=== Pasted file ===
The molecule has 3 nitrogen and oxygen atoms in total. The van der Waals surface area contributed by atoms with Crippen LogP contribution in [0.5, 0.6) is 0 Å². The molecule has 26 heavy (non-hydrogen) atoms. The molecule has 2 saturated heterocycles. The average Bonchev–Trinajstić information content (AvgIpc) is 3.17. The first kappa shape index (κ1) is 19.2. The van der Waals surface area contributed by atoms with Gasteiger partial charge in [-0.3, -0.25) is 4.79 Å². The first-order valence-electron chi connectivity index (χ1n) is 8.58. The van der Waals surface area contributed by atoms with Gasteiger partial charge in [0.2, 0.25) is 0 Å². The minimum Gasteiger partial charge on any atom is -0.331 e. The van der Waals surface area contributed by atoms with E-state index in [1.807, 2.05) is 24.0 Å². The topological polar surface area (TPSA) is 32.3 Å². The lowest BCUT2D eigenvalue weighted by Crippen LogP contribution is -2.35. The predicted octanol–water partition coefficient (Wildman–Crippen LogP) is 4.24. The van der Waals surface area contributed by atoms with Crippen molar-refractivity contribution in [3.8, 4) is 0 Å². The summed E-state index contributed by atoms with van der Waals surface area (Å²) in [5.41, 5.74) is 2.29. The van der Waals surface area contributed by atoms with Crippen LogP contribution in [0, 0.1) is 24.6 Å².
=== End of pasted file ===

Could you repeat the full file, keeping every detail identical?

The molecule has 3 nitrogen and oxygen atoms in total. The van der Waals surface area contributed by atoms with Crippen LogP contribution in [0.5, 0.6) is 0 Å². The molecule has 26 heavy (non-hydrogen) atoms. The molecule has 2 saturated heterocycles. The average Bonchev–Trinajstić information content (AvgIpc) is 3.17. The first kappa shape index (κ1) is 19.2. The van der Waals surface area contributed by atoms with Gasteiger partial charge in [-0.3, -0.25) is 4.79 Å². The first-order valence-electron chi connectivity index (χ1n) is 8.58. The van der Waals surface area contributed by atoms with Gasteiger partial charge in [0.2, 0.25) is 0 Å². The minimum Gasteiger partial charge on any atom is -0.331 e. The van der Waals surface area contributed by atoms with E-state index in [1.807, 2.05) is 24.0 Å². The topological polar surface area (TPSA) is 32.3 Å². The lowest BCUT2D eigenvalue weighted by Crippen LogP contribution is -2.35. The predicted octanol–water partition coefficient (Wildman–Crippen LogP) is 4.24. The van der Waals surface area contributed by atoms with Crippen molar-refractivity contribution in [3.8, 4) is 0 Å². The summed E-state index contributed by atoms with van der Waals surface area (Å²) in [5.41, 5.74) is 2.29. The van der Waals surface area contributed by atoms with Crippen LogP contribution in [0, 0.1) is 24.6 Å².